105. Deputy Micheál Martin asked the Tánaiste and Minister for Foreign Affairs and Trade the status of the inquiry into the Dublin and Monaghan bombings; and if he or his officials have held meetings recently on the matter. (Question 19990/18 asked on 08 May 2018)

Tánaiste and Minister for Foreign Affairs and Trade (Deputy Simon Coveney): Dealing with long-outstanding issues relating to the legacy of the conflict in Northern Ireland are of the utmost importance to the Government.

The Programme for a Partnership Government highlights this priority, with specific reference to implementation of the All-Party Dáil motions relating to the Dublin-Monaghan bombings.

The All-Party motion on the 1974 Dublin-Monaghan bombings that was adopted by the Dáil on 25 May 2016 has, like those adopted in 2008 and 2011, been conveyed to the British Government. These motions call on the British Government to allow access by an independent, international judicial figure to all original documents relating to the Dublin and Monaghan bombings, as well as the Dublin bombings of 1972 and 1973, the bombing of Kay’s Tavern in Dundalk and the murder of Seamus Ludlow.

I want to acknowledge the tireless work of Justice for the Forgotten and of members of this House in supporting and advocating for victims and survivors of the Dublin-Monaghan bombings and their families. I met with Justice for the Forgotten on 17 April last to hear their views and update them on the progress of the request to the British Government.

The Government is committed to actively pursuing the implementation of the all-Party Dáil motions, and has consistently raised the issue with the British Government.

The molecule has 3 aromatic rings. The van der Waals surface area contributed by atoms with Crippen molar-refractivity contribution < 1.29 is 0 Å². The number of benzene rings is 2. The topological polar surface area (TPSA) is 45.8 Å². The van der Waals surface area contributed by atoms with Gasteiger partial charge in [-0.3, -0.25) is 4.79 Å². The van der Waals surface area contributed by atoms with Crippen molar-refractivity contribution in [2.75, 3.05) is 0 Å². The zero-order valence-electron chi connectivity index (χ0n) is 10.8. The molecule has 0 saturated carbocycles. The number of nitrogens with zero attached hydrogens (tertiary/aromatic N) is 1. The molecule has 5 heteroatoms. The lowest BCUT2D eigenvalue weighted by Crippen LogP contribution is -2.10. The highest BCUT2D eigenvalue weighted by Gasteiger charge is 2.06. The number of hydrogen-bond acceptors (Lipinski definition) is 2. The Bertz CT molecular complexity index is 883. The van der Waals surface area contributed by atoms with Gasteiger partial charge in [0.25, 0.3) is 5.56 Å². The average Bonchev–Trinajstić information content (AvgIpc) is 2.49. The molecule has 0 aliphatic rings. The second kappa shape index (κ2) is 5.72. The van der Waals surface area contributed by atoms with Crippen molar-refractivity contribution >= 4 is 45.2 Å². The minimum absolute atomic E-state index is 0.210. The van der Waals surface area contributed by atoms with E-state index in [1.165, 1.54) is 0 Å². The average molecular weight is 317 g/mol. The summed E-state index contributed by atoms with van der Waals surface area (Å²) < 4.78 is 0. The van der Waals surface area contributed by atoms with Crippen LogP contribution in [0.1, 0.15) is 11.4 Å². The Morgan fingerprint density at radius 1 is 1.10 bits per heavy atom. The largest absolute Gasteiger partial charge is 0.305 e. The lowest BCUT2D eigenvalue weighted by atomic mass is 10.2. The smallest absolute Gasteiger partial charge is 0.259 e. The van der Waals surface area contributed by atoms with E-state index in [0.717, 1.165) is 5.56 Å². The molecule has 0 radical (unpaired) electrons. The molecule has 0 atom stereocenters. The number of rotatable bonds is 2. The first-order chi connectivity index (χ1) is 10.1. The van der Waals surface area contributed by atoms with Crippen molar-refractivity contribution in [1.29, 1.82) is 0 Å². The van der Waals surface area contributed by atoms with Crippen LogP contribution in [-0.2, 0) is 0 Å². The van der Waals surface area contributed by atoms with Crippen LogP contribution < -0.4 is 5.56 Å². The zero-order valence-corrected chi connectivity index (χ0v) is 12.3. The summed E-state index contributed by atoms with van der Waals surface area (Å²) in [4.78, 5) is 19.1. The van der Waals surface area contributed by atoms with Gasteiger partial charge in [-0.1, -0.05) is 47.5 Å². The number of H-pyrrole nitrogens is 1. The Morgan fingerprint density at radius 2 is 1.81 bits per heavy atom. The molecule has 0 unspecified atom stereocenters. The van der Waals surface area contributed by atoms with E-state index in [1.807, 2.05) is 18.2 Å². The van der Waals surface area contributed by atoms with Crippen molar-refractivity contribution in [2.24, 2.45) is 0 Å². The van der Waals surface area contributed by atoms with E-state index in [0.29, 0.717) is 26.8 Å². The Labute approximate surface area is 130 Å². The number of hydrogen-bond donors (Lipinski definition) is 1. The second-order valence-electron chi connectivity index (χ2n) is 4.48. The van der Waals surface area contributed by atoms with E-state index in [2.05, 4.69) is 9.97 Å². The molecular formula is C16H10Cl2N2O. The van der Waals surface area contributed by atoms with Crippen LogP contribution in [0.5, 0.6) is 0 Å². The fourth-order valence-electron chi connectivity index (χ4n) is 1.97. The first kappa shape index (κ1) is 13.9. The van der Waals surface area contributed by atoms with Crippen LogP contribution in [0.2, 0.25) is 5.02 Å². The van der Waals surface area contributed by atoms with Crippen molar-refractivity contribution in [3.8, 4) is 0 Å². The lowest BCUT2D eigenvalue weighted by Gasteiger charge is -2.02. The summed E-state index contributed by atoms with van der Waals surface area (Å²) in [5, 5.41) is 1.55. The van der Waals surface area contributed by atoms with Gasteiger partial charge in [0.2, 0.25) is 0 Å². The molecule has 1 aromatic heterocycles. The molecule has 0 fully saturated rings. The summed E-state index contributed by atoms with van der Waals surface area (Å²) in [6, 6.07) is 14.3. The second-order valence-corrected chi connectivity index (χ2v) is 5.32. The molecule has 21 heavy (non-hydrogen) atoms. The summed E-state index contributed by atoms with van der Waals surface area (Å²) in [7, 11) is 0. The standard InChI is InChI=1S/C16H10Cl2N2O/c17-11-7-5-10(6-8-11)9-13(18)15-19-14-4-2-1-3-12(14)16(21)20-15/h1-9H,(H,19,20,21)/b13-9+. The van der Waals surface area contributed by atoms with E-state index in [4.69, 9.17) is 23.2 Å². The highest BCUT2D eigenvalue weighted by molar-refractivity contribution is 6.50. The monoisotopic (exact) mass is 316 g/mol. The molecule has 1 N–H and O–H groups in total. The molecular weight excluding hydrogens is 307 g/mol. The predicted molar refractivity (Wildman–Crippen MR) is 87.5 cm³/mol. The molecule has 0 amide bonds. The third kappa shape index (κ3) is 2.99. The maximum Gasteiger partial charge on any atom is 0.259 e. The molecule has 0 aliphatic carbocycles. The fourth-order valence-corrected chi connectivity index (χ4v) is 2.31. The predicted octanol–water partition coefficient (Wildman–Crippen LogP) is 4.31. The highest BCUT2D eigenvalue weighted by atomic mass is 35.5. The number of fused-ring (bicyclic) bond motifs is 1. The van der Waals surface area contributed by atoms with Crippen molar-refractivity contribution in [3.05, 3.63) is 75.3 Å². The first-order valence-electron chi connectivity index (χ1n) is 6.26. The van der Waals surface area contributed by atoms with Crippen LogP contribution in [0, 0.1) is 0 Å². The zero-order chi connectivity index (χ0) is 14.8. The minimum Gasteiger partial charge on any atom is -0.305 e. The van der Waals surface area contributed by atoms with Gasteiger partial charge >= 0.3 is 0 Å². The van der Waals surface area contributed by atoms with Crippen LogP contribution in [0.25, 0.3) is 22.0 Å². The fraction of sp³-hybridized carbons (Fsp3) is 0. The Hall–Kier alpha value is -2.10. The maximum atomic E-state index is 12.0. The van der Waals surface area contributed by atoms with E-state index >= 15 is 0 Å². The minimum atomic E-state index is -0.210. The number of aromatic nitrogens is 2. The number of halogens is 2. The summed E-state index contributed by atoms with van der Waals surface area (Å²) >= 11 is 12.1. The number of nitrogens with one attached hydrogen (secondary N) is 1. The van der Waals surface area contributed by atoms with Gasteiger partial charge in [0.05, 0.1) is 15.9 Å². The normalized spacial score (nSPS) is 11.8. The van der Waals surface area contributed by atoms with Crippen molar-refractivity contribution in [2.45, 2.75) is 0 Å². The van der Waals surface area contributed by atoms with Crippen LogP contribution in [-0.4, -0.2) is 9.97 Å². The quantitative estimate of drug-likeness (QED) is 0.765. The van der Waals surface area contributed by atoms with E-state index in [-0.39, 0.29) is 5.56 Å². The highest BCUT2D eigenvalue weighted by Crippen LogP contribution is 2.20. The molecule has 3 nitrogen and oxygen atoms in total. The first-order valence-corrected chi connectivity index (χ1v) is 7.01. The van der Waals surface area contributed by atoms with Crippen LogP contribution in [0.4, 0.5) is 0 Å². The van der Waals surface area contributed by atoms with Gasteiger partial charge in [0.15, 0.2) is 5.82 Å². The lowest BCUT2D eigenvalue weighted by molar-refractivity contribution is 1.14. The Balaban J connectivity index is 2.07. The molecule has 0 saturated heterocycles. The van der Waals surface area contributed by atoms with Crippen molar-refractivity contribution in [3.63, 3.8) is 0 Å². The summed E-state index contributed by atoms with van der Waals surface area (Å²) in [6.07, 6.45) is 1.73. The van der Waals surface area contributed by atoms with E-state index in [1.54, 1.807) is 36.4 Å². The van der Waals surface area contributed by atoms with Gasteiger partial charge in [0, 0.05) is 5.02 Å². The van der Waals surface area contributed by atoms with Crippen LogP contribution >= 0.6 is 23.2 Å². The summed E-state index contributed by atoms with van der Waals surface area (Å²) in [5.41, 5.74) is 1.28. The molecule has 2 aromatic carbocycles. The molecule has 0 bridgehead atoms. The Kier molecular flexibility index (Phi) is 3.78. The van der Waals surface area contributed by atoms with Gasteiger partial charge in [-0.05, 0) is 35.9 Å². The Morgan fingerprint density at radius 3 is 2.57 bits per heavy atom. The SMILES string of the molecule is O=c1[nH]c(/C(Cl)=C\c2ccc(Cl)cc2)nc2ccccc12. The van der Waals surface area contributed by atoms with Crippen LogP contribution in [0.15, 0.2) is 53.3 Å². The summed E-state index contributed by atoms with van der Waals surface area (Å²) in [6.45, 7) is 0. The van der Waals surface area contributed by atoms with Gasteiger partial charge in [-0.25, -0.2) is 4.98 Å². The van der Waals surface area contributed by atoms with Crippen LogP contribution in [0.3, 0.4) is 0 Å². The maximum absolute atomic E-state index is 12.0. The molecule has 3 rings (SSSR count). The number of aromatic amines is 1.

I am actively engaged with the British Government on an ongoing basis on this issue, as are officials from my Department. I recently raised the issue directly with the Secretary of State for Northern Ireland Karen Bradley on 16 April last.

I have underlined to the British Government that the Dáil motions represent the consensus political view in Ireland that an independent, international judicial review of all the relevant documents is required to establish the full facts of the Dublin-Monaghan atrocities. I have also advised that the absence of a response from the British Government is of deep concern to the Government and indeed this House, and I have emphasised the urgent need for such a response.

The Government will continue to engage with the British Government on the request in relation to the Dublin-Monaghan bombings, and pursue all possible avenues that could achieve progress on this issue, consistent with the request made by this House.